YELLOWSTONE NATIONAL PARK – Scientists with the Yellowstone Volcano Observatory (YVO) recently released their report of observations and discoveries made over the last year and have come across new evidence that suggests that the last major eruption at Yellowstone 631,000 years ago “was much more complex than previously thought” and more work will need to be completed to learn more details about the eruption’s history.
YVO has provided annual reports since 2017 that detail several topics, including ground deformation trends, earthquake activity and upgrades to its monitoring networks. There’s also information about research results and discoveries, such as the new thermal area near Tern Lake in 2018.
The Yellowstone Volcano Observatory 2022 Annual Report was released earlier this month, and like previous reports, it’s filled with eye-opening new research and observations.
According to the YVO report, 2,429 earthquakes were recorded in the Yellowstone region in 2022, the largest of which was a magnitude 4.2 that occurred on May 11.
According to the report, that was the largest reported in the region since a magnitude 4.4 in 2017.
Scientists stress, however, that the number of earthquakes in 2022 was within the range of annual earthquakes and was slightly less than what was reported in 2021.
“About 66 percent of the earthquakes took place in swarms, which are groupings of earthquakes that are clustered together in both space and time,” the YVO said in a report.
One such swarm took place over a 12-hour period in March, with 60 earthquakes ranging from magnitude 0.1 to 3.7 detected.
The most significant swarm, however, lasted the entire second half of the year near Grizzly Lake between Mammoth Hot Springs and Norris Geyser Basin when more than 1,100 earthquakes were reported.
“Earthquake swarms with hundreds to thousands of events and lasting for months are not unusual in the Yellowstone region, occurring every few years,” the report continued.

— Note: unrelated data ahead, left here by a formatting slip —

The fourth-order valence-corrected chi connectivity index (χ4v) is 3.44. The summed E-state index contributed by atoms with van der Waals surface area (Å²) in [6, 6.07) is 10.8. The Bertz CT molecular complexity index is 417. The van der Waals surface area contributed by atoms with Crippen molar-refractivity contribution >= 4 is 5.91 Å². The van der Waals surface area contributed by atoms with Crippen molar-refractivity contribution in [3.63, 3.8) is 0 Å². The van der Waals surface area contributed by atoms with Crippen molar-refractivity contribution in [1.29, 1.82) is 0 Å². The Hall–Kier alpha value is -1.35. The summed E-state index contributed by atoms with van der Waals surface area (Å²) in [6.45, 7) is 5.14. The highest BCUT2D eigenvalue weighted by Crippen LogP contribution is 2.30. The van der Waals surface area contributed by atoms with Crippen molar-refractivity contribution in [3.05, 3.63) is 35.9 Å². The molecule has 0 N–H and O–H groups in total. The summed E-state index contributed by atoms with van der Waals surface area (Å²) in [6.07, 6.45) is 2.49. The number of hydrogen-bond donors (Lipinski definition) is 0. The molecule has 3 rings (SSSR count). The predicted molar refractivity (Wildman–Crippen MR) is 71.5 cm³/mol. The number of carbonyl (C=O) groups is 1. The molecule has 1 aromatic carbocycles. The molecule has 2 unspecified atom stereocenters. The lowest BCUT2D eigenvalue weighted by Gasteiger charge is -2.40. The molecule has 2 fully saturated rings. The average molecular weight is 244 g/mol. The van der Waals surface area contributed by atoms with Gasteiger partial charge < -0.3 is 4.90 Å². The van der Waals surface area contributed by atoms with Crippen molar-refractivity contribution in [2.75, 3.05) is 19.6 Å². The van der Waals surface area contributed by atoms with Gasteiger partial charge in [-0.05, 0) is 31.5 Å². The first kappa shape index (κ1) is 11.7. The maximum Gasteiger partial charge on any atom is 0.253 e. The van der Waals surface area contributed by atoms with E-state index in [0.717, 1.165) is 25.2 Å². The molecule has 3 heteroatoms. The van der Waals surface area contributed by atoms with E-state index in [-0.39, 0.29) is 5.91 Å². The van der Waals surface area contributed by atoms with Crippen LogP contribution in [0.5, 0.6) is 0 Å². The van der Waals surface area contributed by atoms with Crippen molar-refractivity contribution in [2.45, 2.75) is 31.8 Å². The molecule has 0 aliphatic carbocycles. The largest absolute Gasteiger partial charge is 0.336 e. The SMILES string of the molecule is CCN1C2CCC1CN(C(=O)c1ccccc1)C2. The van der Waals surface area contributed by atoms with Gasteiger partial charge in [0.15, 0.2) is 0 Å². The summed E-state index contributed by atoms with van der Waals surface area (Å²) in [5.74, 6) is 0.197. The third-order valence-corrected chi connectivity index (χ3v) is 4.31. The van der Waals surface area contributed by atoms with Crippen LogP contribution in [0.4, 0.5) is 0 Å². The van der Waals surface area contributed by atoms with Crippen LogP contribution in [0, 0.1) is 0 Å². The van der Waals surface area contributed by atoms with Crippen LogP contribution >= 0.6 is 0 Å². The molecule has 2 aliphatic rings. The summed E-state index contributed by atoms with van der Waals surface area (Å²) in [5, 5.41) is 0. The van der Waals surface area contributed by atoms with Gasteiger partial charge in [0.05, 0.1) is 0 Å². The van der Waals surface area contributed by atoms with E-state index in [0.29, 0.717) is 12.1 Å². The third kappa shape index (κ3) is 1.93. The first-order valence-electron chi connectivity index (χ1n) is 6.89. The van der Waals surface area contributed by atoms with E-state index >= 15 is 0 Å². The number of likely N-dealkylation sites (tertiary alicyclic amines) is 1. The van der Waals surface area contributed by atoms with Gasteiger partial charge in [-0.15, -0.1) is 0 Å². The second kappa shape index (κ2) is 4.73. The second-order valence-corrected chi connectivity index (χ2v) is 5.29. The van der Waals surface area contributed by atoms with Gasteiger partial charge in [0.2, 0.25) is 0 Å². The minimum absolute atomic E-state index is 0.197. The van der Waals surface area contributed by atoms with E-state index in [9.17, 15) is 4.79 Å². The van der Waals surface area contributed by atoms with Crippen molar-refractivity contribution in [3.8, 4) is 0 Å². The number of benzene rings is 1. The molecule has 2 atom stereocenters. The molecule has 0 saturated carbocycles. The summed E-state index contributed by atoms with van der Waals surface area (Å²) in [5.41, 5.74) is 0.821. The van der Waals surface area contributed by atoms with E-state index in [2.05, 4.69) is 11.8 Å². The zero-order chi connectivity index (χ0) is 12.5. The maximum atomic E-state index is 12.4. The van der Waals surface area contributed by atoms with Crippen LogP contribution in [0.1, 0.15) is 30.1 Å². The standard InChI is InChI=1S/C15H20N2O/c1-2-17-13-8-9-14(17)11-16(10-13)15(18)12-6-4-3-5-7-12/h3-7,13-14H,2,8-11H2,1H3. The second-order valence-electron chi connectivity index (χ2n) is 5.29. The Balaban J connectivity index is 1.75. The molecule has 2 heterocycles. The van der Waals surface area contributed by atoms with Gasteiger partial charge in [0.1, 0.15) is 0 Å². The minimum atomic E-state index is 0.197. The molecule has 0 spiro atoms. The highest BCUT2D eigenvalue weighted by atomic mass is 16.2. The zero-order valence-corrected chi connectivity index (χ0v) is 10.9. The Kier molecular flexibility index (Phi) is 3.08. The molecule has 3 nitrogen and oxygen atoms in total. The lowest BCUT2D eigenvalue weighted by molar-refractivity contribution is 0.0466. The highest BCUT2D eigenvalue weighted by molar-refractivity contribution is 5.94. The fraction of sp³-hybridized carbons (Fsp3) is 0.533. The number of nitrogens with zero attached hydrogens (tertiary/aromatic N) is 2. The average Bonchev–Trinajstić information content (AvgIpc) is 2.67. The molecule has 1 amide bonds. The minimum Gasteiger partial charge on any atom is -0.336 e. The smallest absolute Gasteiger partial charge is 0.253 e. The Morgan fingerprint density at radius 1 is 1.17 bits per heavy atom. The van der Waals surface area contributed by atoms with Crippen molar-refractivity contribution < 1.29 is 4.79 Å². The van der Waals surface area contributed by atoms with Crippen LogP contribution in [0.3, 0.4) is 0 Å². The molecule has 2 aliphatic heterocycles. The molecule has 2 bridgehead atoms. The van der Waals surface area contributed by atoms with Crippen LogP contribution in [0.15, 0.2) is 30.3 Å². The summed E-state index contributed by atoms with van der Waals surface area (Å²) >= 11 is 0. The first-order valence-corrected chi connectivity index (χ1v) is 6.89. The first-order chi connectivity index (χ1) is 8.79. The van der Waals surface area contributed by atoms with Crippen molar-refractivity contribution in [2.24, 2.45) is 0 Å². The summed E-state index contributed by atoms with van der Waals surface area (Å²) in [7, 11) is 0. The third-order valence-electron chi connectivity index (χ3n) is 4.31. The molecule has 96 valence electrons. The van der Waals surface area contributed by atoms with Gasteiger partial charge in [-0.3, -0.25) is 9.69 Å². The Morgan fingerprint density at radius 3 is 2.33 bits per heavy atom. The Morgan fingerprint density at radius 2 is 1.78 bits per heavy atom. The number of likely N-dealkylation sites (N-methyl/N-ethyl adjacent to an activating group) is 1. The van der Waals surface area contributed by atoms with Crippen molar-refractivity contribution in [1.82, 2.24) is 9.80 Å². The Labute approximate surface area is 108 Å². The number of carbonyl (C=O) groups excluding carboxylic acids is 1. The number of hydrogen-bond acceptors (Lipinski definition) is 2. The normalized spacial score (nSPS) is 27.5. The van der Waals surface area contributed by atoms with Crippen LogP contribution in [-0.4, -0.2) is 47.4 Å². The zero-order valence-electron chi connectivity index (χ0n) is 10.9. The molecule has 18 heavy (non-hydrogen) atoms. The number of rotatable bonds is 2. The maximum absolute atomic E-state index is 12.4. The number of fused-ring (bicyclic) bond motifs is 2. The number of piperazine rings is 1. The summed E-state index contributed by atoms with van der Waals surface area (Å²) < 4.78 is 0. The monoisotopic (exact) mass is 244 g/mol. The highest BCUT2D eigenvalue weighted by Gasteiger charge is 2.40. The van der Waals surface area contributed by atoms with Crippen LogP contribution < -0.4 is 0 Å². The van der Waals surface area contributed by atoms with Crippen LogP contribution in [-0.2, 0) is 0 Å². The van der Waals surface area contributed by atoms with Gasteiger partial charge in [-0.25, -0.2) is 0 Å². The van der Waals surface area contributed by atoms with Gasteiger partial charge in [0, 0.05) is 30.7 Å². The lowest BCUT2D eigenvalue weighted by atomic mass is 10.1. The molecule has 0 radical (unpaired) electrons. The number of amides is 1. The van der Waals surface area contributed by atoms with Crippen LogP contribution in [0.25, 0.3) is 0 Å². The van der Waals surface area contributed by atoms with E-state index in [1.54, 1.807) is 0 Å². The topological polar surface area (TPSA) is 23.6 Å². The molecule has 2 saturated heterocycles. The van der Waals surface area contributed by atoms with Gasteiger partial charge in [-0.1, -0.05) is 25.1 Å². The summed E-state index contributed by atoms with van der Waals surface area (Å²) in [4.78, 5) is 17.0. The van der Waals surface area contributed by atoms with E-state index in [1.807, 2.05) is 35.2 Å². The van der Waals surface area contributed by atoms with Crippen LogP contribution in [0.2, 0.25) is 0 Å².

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According to the report, the Yellowstone Caldera subsided by 1–2 inches throughout 2022. That was interrupted during the summer months by a pause in uplift as the ground swelled slightly due to a recharge in groundwater from snowmelt.
According to the National Park Service, calderas are collapse features that form during large-volume volcanic eruptions when the underlying magma chamber is emptied and the ground above it sinks into it.
An atmospheric river event in June rapidly melted the snowpack and led to catastrophic flooding across the Yellowstone region, leading to the closure of the entire national park.
The north and northeast entrance roads remained closed for the entire summer, with the north entrance not being reopened until the end of October – more than four months after the flooding event.
The flooding was so intense that the YVO said monitoring stations recorded seismic noise associated with the floodwaters.
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The report also details information uncovered by YVO scientists that are changing how they think about the last major eruption at Yellowstone 631,000 years ago.
Scientists said the ash deposit that resulted from the explosion, called the Lava Creek Tuff, was initially believed to be two geological subunits, according to a report.
However, Montana State University geologists identified several new units of the Lava Creek Tuff while mapping the rocks on the Sour Creek dome on the eastern side of the Yellowstone Caldera.
“This discovery implies that the eruption was much more complex than previously thought,” the report says. “Additional work is needed to sort out the eruption’s history.”
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